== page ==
, , ,

Our association with teachers runs wide and deep. The width represents the diversity of teachers that have influenced our (spiritual) lives during various stages of our passage through life. The depth represents the intensity of (recurring) impact our teachers may have had on us in the course of time. Width is created as a result of our willingness to be open. and remain open, to the influence of (new) teachers. Depth is created by our association with our teachers in the dimensions of time and (heart) space.

A large part of the (spiritual) student teacher relationship is an act of volition. Many of us feel that our parents, in particular our mothers, were our first spiritual teachers and influencers. Our proximity to our parents (or caregivers), our dependence on them in our formative years, created this primary studentship in our hearts and minds. This studentship planted some lifelong seeds in our heart. In our pre-primary and primary years, we were for the first time, exposed to the influence of caregivers and teachers outside the home. The width of our engagement with teachers was broadened with these interactions, and seeds of the “desire to learn” were hopefully planted within us. As we advanced in our years, through middle and high school, many teachers continued to widen our horizons in our “formal” education.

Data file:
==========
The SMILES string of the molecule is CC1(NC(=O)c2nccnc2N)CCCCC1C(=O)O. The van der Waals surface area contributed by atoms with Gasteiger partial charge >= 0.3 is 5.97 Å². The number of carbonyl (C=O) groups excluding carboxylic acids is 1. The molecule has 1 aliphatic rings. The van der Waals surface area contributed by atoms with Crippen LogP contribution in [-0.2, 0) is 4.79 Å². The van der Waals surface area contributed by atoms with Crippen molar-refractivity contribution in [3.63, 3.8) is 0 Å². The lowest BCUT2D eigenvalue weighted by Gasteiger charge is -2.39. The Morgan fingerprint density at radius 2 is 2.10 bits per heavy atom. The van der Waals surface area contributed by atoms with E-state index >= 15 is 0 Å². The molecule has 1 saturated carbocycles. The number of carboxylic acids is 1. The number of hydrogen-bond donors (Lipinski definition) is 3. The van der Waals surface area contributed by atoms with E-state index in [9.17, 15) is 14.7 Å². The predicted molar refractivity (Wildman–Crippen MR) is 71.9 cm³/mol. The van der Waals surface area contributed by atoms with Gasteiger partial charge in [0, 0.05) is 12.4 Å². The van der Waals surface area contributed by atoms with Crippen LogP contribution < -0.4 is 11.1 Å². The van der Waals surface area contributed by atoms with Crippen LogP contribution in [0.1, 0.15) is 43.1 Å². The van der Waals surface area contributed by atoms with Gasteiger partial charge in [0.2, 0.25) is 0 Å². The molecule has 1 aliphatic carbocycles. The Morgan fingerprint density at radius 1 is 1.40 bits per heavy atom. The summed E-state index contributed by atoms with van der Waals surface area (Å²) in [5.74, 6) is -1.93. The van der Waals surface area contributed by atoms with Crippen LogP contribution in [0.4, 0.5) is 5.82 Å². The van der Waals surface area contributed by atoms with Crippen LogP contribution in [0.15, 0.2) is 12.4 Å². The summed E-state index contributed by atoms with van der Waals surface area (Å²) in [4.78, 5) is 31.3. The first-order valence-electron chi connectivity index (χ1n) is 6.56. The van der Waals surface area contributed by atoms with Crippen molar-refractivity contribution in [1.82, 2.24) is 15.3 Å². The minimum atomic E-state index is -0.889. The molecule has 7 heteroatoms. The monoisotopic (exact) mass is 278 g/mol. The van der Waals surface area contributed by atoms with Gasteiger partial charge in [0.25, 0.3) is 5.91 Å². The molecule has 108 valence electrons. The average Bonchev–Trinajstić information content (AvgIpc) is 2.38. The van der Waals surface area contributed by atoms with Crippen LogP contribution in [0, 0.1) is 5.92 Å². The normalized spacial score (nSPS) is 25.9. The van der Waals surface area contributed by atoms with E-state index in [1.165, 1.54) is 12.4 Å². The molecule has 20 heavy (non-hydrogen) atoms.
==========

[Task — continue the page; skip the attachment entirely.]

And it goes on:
The inspiration and influence of teachers outside of our “formal” education was perhaps equally, if not more important in the development of our character and personality. The “teacher” who taught us how to play chess, the “teacher” who taught us how to drive a stick shift, the “teacher” who tried to bully us on the playground and taught us to “dig deep” and stand up for ourselves, the “teachers” and best friends who would spend hours on the phone before final exams working through thermodynamics problems with us… I am sure you get the idea. I am sure you can think of many similar “informal” teachers who imparted many life-lessons to you.

And then there were the teachers who influenced us from beyond our physical association with them. Their impact was felt in our lives through their words and stories embedded in books – some of which we were required to read as part of our “formal” education, and some of which we were fortunate enough to stumble upon in a library, or through the grace of a gift from a good friend or relative. Some “teachers” may have influenced us through short videos, or even through online interactions. Some of us may have even experienced the “distance teaching” influence which speaks directly to our heart.

Regardless of their medium of influence, the width and depth of the impact of our teachers can vary widely. So, what makes a great teacher? And why? I asked this question of my daughter, who happens to be one of my greatest teachers. Her response was ~ “…my favorite teacher is the one who lets us play, lets us be a little crazy when we want to, and participates in our play. she is herself a child at heart…”

For those of you who have read this far, I hope I have helped you reflect a bit on the role of teachers in your life. The other side of the coin is: who do you consider yourself to be a teacher to? What value do the values of trust and truth hold in the (spiritual) student-teacher relationship? What lesson can we learn when a teacher seems to “walk away” from us, their student? I invite you to join me and the #SpiritChat community on twitter in a live chat on Sunday, May 17th at 9amET/1pmGMT to discuss some of these questions. Who knows, you may find the teacher (or student) that you may have been searching for!